The United Nations Security Council has chosen its next five non-permanent members, to begin serving next January in the body charged with global security. What Bosnia and Herzegovina, Brazil, Gabon, Lebanon, and Nigeria will accomplish in their two-year terms remains to be seen, but already clear is the dire need for systemic reform in the structure of the Security Council.
The Security Council exists to maintain the peace and security of the international community—no other UN body can impose mandatory decisions upon member states. With such responsibility, it makes sense that the great military powers of the world—the United States, China, and Russia—all hold permanent seats. The two-year inclusion of five other countries, however, demonstrates just how limited non-permanent members’ influence must be. Bosnia is a nation divided, barely functioning as a country. It must look inward to reviving its own government in addition to now presumably eyeing global security. Lebanon, for its part, currently has UN peacekeepers within its borders following Israel’s invasion in 2006—and only two days ago new Israeli spy devices from that war were found within its borders. On the council, these nations, and the other non-permanent nations, will not have veto power and will almost certainly be dominated by the same powers that have led power blocs within the UN since its conception.
Symbolic, useless two-year stints on the Security Council will not bring representation for much of the world. Expansion of permanent membership, however, would be a timely and productive measure to consider. Brazil, one of the new visiting members, would be an interesting choice to consider, as it exerts great strategic influence in South America, both militarily and environmentally (a growing global-security issue). Most clearly, however, Germany and Japan must be considered for permanent membership. The Security Council’s post-1945 composition obviously does not include those defeated Axis powers—Germany was not even one country for decades after the council formed. The geopolitical balance of the world, however, has changed since then. Germany is again a leader of Europe in population, economic clout, and—perhaps for a first time—peacekeeping efforts. When European Union peacekeeping troops are sent to an unstable state, German troops are likely to be involved. Why, then, leave this important world player out of global security? Similarly, Japan plays a critical role through its own economic influence and anti-missile defense systems. Neither country can be perceived as a threat to start wars in this century. Yet both would be valuable contributors in their prevention.
The Cold War’s geopolitics have passed, and the concept of a regional superpower is following on its heels. Simply leaving ultimate security to those nations that won the Second World War and positioned themselves to lead the United Nations in the 1950s does not make sense for this upcoming century. The Security Council, as the peacekeeping arm of that body, should similarly reflect the political landscape of the times.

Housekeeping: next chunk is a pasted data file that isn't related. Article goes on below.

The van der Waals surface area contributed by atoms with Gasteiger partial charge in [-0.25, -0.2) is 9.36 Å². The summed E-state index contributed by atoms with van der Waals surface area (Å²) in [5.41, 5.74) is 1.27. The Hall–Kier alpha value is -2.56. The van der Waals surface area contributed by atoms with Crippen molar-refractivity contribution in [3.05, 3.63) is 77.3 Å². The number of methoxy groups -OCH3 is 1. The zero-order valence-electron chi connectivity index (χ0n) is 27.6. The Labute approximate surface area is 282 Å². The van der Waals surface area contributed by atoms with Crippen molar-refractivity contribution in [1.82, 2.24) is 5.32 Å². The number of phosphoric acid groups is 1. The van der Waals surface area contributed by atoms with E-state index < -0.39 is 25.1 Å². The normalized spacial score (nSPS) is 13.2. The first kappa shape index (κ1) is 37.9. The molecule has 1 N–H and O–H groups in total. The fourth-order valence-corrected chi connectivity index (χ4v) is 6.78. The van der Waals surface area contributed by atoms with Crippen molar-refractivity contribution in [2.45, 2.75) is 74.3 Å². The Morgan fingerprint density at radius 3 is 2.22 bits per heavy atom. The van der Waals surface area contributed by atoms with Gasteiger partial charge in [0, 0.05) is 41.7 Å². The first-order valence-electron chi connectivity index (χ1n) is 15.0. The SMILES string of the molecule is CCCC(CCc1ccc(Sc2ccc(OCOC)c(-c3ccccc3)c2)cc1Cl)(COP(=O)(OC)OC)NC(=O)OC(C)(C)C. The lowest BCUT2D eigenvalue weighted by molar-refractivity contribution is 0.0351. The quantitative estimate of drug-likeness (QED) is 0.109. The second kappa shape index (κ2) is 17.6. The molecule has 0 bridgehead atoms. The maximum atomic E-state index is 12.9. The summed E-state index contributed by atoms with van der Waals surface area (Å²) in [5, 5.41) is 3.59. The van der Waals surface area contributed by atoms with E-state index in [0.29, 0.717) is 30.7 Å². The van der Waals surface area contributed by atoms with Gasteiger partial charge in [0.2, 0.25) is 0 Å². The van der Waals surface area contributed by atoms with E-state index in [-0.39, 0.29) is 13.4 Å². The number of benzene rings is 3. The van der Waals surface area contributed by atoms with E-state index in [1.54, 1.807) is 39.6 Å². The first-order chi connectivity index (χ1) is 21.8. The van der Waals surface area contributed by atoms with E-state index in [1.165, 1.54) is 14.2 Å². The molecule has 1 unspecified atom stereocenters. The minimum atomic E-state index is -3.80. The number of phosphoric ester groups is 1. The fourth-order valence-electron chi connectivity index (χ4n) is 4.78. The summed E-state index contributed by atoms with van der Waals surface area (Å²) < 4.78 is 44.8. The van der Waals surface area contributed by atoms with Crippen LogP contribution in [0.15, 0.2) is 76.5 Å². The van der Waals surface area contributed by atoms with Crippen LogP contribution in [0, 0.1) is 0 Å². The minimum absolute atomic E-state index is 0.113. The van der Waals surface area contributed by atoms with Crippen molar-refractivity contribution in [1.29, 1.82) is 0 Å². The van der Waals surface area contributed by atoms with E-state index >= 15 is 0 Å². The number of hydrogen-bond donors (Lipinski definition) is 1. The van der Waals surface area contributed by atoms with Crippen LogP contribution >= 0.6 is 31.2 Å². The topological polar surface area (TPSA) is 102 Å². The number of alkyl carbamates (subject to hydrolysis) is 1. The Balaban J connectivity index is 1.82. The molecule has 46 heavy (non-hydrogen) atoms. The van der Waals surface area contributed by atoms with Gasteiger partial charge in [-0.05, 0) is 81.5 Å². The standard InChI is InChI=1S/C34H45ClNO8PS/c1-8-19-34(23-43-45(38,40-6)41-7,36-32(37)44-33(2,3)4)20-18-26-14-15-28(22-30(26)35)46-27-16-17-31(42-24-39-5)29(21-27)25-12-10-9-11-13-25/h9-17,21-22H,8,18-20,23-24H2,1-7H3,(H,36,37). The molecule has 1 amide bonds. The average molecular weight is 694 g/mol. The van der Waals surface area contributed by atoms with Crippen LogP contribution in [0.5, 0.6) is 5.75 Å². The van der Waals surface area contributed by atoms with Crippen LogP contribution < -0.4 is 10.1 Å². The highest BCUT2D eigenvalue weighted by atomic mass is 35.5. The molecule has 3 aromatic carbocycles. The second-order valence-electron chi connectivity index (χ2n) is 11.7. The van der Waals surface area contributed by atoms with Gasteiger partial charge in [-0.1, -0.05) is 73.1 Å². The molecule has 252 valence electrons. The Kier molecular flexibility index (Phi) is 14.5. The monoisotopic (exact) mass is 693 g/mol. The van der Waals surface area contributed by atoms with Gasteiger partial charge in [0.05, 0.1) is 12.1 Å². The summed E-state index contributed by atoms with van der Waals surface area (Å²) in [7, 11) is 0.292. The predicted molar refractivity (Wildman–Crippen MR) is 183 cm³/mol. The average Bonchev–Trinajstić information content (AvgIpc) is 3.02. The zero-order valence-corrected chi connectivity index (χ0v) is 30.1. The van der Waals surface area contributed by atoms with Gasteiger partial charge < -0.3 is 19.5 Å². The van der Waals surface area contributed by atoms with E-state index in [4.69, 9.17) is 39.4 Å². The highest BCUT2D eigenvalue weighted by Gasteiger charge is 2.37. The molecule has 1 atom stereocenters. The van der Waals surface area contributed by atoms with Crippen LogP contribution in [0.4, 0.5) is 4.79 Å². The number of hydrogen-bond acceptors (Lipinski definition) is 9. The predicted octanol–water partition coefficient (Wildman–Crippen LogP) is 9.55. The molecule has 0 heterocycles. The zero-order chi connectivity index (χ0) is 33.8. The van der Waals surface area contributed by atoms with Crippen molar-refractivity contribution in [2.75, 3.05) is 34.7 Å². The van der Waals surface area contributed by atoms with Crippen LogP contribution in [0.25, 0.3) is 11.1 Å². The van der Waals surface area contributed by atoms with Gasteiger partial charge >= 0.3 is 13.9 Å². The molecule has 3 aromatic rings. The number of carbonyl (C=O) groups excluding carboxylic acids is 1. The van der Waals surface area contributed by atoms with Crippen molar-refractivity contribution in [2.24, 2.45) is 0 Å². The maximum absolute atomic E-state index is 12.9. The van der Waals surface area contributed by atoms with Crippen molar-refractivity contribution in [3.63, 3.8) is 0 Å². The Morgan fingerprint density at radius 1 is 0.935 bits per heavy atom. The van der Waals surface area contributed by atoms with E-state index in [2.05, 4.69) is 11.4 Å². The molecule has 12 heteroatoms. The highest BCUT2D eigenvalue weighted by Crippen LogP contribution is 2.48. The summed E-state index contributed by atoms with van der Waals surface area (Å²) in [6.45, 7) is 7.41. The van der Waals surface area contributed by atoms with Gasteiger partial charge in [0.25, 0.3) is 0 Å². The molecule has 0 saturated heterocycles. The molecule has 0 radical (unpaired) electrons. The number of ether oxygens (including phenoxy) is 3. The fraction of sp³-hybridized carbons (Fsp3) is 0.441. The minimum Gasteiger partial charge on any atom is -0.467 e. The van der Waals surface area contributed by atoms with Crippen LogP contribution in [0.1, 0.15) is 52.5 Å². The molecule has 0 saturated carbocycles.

Of course, shifting geopolitics will involve the United States, China, and Russia for at least many more decades. These nations should reconsider the permanent club of the Security Council that they control, though we acknowledge that reform may go against the immediate interests of these “Big Three.” We encourage these nations, however, to recognize the long-term benefits of voluntarily enacting a better, more adaptable council structure. Adding permanent members and restructuring will be easier the sooner it is begun.
Wrinkles face such reforms, most notably the veto question. Though we call for the expansion of permanent membership, we do not believe that new permanent members should automatically receive the veto vote currently held by all ten permanent members. Such weighty power of office should be granted to countries depending on their relative power and ability to intervene in world conflict. The veto helps keep major powers such as Russia from conducting military actions unilaterally against the other council members—new members to whom this condition applies would have to be considered for a veto vote.
Thus, while we congratulate the new non-permanent members for their upcoming stints on the Security Council, we call upon the permanent members to consider the difficult task of self-reform. Revising the Security Council now falls under their stated mandate, the long-term security of the global community.
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